July 28, 2017

2Q17 Gross Domestic Product (Advance Estimate) and Revisions Back to 2014 (072817): 2Q at Annualized 2.6 Percent; Three Previous Quarters Revised Down by 0.4-Point Average

Filed under: Economy,Taxes & Government — Tom @ 8:03 am

Well, the big day is here.

Today, the government will release its advance estimate of second-quarter economic growth. It will also issue revised figures for quarters and calendar years going back to 2014.

Predictions for the second quarter include the following:

  • GDPNow from the Federal Reserve Bank in Atlanta — an annualized 2.8 percent. That also is reportedly the consensus of “Blue Chip Consensus” reported there, with a range of the top 10 and bottom forecasts within that group as roughly 2.3 percent to 3.2 percent.
  • Moody’s is at 3.0 percent, as is the reported CNBC/Moody’s Analytics Survey seen there.
  • In a sign that the number may end up strong, I couldn’t find a prediction at the Associated Press’s main national site or at APNews.com at 7:40 a.m. As of 8:10 a.m., there was no mention of today’s report in the wire service’s Top 10 business stories. As of 8:30, there was no mention in its “10 Things to Know for Today.”
  • No bias here (that’s sarcasm) — Bloomberg is carrying a 2.7 percent estimate, claiming that “GDP figures to reflect dissipation of some temporary factors; Economy chugs along without chance for major acceleration.”
  • Reuters is predicting 2.6 percent, “which would confirm that the sluggish performance early in the year was temporary.”
  • Zero Hedge is showing a range from 2.0 percent to 3.5 percent.

The prior-year revisions going back three years will give a partial indication as to whether growth during the Obama era was better or worse than previously reported.

The report will be here at 8:30 a.m.

HERE IT IS (full text and tables link) A bit below the consensus expectation —

Real gross domestic product increased at an annual rate of 2.6 percent in the second quarter of 2017, according to the “advance” estimate released by the Bureau of Economic Analysis. In the first quarter, real GDP increased 1.2 percent (revised).

… The increase in real GDP in the second quarter reflected positive contributions from personal consumption expenditures (PCE), nonresidential fixed investment, exports, and federal government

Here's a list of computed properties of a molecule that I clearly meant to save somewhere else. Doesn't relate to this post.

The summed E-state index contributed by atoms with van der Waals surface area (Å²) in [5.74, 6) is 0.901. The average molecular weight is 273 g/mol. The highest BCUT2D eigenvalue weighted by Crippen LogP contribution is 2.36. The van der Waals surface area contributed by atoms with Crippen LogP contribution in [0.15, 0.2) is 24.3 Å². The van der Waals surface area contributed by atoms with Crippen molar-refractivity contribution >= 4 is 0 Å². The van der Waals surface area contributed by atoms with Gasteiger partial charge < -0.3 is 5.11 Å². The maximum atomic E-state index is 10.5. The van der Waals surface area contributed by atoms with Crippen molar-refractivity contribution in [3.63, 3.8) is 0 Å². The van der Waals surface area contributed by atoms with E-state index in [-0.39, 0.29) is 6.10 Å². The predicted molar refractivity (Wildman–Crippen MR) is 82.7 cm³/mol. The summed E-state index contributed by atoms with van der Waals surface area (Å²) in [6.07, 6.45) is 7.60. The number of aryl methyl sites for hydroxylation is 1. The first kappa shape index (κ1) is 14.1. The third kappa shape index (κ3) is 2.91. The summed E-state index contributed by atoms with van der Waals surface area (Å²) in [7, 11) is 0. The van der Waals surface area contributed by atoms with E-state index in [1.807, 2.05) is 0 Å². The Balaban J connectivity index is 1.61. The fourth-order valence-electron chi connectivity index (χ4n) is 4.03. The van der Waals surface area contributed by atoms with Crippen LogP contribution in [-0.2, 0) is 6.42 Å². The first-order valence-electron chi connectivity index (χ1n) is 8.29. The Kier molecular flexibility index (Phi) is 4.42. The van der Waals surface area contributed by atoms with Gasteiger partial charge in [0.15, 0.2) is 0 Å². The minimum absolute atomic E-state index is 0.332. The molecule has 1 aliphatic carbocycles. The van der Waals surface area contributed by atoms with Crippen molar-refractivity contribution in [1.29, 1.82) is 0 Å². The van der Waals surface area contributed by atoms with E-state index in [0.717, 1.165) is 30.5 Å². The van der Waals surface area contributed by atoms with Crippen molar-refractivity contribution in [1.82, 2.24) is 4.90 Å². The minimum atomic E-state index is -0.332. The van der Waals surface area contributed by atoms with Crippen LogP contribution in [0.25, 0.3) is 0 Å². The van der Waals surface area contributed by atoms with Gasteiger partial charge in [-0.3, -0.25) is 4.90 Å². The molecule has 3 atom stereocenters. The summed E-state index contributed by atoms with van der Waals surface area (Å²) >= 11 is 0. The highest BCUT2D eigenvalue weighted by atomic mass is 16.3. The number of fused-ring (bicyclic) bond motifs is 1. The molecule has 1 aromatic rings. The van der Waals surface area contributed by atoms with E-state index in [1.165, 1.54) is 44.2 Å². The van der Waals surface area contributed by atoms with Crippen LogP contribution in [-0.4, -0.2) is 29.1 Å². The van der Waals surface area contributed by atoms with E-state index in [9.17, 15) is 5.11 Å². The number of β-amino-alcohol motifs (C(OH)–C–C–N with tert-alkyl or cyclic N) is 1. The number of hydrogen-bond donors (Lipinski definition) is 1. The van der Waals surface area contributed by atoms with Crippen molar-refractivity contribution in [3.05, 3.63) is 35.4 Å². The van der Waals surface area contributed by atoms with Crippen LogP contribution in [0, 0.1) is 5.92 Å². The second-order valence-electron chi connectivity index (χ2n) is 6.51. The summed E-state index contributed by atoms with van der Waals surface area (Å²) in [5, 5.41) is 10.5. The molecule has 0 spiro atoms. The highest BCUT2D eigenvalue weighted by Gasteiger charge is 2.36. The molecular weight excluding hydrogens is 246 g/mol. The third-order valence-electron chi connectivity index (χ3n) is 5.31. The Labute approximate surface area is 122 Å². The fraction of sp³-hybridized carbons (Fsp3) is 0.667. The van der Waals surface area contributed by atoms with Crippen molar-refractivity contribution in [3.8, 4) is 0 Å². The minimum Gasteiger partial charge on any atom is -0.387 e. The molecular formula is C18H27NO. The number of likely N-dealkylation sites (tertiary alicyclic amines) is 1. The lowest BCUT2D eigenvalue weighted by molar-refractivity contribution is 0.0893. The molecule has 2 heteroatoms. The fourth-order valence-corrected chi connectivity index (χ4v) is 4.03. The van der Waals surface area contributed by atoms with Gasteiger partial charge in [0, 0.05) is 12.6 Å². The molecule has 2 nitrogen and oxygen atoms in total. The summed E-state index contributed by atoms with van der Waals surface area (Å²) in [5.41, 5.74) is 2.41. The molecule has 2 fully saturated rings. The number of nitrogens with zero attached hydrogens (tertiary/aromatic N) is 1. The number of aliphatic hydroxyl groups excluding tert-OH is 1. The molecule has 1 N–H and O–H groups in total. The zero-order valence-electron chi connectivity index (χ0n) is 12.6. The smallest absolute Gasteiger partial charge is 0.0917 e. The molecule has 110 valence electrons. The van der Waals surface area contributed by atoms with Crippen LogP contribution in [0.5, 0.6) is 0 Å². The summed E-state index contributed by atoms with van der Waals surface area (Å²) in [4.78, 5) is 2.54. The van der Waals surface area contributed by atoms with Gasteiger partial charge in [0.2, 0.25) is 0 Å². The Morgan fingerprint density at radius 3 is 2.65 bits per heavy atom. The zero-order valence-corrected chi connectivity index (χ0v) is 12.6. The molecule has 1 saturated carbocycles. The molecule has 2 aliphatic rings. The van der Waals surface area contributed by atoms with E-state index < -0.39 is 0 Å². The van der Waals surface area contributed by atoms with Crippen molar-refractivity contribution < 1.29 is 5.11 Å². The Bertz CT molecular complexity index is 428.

spending that were partly offset by negative contributions from private residential fixed investment, private inventory investment, and state and local government spending. Imports, which are a subtraction in the calculation of GDP, increased.

… The acceleration in real GDP growth in the second quarter reflected a smaller decrease in private inventory investment, an acceleration in PCE, and an upturn in federal government spending. These movements were partly offset by a downturn in residential fixed investment and decelerations in exports and in nonresidential fixed investment.

Current-dollar GDP increased 3.6 percent, or $169.0 billion, in the second quarter to a level of $19,226.7 billion. In the first quarter, current-dollar GDP increased 3.3 percent (revised), or $152.2 billion.

The price index for gross domestic purchases increased 0.8 percent in the second quarter, compared with an increase of 2.6 percent in the first quarter (revised). The PCE price index increased 0.3
percent, compared with an increase of 2.2 percent. Excluding food and energy prices, the PCE price index increased 0.9 percent, compared with an increase of 1.8 percent.

More after analysis.

HERE are the past five quarters, as revised:


The biggest disappointment here is the downward revision to first quarter nonresidential fixed investment, which was a pretty robust 1.27 contribution to GDP but has now been cut by one-third. That line item drives long-term GDP growth more than any other. The runner-up is residential fixed investment, which was revised lower during each of the four previous quarters.

HERE is full list of quarterly and annual revisions:


Each quarter was revised up by an average of about 0.05 points (0.7 divided by 13). It’s worth noting that the last three quarters of the Obama era (considering 1Q16 to be a carryover from his policies) came in 1.2 points lower (an average of 0.4 points). Expressed another way, originally reported growth during those three quarters was reduced by about 17 percent (1.2 points divided by the original raw total of 7.0 points).

So the economy was definitely in worse shape than was originally thought coming into the Trump administration. The 2014 economy was somewhat stronger than originally thought, arguably influenced in an outsized way by large increases in health care spending, likely Obamacare-driven, in the final three quarters of that year.

Overall, today’s report was a nice improvement over the previous three quarters, but not acceptable long-term. It may be that the next two revisions will be positive, given that recent information on durable goods and the recent pattern of upward revisions to previous months’ retail sales data. But there are also indications that the Trump optimism bump has reached the end of its momentum, especially as it hasn’t been supported by beneficial congressional action.


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